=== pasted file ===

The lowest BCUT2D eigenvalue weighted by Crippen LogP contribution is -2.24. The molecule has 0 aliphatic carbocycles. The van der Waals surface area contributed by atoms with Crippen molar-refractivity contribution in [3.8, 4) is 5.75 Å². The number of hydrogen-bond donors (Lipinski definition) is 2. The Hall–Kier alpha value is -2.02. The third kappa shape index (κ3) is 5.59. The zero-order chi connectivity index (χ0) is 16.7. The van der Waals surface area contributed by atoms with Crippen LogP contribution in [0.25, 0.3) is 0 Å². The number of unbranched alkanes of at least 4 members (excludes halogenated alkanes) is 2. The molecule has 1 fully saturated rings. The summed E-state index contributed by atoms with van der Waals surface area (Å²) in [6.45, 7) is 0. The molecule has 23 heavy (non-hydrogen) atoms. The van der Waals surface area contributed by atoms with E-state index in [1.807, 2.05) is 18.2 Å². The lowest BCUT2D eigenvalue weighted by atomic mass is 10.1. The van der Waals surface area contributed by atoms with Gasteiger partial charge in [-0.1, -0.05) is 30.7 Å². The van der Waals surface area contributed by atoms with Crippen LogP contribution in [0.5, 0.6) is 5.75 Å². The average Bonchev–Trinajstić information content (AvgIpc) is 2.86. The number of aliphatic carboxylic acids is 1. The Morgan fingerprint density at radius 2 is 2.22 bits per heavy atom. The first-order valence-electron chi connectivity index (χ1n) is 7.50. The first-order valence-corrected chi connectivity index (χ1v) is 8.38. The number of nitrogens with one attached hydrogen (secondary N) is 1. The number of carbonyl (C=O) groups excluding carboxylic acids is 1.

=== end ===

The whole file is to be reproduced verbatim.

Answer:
The lowest BCUT2D eigenvalue weighted by Crippen LogP contribution is -2.24. The molecule has 0 aliphatic carbocycles. The van der Waals surface area contributed by atoms with Crippen molar-refractivity contribution in [3.8, 4) is 5.75 Å². The number of hydrogen-bond donors (Lipinski definition) is 2. The Hall–Kier alpha value is -2.02. The third kappa shape index (κ3) is 5.59. The zero-order chi connectivity index (χ0) is 16.7. The van der Waals surface area contributed by atoms with Crippen LogP contribution in [0.25, 0.3) is 0 Å². The number of unbranched alkanes of at least 4 members (excludes halogenated alkanes) is 2. The molecule has 1 fully saturated rings. The summed E-state index contributed by atoms with van der Waals surface area (Å²) in [6.45, 7) is 0. The molecule has 23 heavy (non-hydrogen) atoms. The van der Waals surface area contributed by atoms with E-state index in [1.807, 2.05) is 18.2 Å². The lowest BCUT2D eigenvalue weighted by atomic mass is 10.1. The van der Waals surface area contributed by atoms with Gasteiger partial charge in [-0.1, -0.05) is 30.7 Å². The van der Waals surface area contributed by atoms with Crippen LogP contribution in [0.5, 0.6) is 5.75 Å². The average Bonchev–Trinajstić information content (AvgIpc) is 2.86. The number of aliphatic carboxylic acids is 1. The Morgan fingerprint density at radius 2 is 2.22 bits per heavy atom. The first-order valence-electron chi connectivity index (χ1n) is 7.50. The first-order valence-corrected chi connectivity index (χ1v) is 8.38. The number of nitrogens with one attached hydrogen (secondary N) is 1. The number of carbonyl (C=O) groups excluding carboxylic acids is 1.